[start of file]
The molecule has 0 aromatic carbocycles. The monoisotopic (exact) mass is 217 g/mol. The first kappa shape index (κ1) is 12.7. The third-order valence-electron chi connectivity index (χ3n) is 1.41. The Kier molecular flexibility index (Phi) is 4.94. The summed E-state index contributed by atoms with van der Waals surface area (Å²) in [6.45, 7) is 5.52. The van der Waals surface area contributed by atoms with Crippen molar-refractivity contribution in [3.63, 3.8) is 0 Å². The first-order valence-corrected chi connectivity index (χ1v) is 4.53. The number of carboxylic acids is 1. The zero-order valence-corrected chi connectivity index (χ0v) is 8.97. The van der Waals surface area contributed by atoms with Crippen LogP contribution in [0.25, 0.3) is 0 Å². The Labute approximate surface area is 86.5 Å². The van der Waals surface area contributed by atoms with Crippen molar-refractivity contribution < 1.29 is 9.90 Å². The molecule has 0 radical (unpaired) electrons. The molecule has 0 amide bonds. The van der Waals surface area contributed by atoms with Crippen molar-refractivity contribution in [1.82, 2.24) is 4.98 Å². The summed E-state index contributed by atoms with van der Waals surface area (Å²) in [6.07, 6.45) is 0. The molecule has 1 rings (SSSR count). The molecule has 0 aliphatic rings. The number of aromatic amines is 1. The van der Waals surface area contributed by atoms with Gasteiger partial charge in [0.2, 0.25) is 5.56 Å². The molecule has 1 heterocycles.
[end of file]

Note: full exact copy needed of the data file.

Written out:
The molecule has 0 aromatic carbocycles. The monoisotopic (exact) mass is 217 g/mol. The first kappa shape index (κ1) is 12.7. The third-order valence-electron chi connectivity index (χ3n) is 1.41. The Kier molecular flexibility index (Phi) is 4.94. The summed E-state index contributed by atoms with van der Waals surface area (Å²) in [6.45, 7) is 5.52. The van der Waals surface area contributed by atoms with Crippen molar-refractivity contribution in [3.63, 3.8) is 0 Å². The first-order valence-corrected chi connectivity index (χ1v) is 4.53. The number of carboxylic acids is 1. The zero-order valence-corrected chi connectivity index (χ0v) is 8.97. The van der Waals surface area contributed by atoms with Crippen LogP contribution in [0.25, 0.3) is 0 Å². The Labute approximate surface area is 86.5 Å². The van der Waals surface area contributed by atoms with Crippen molar-refractivity contribution < 1.29 is 9.90 Å². The molecule has 0 radical (unpaired) electrons. The molecule has 0 amide bonds. The van der Waals surface area contributed by atoms with Crippen molar-refractivity contribution in [1.82, 2.24) is 4.98 Å². The summed E-state index contributed by atoms with van der Waals surface area (Å²) in [6.07, 6.45) is 0. The molecule has 1 rings (SSSR count). The molecule has 0 aliphatic rings. The number of aromatic amines is 1. The van der Waals surface area contributed by atoms with Gasteiger partial charge in [0.2, 0.25) is 5.56 Å². The molecule has 1 heterocycles.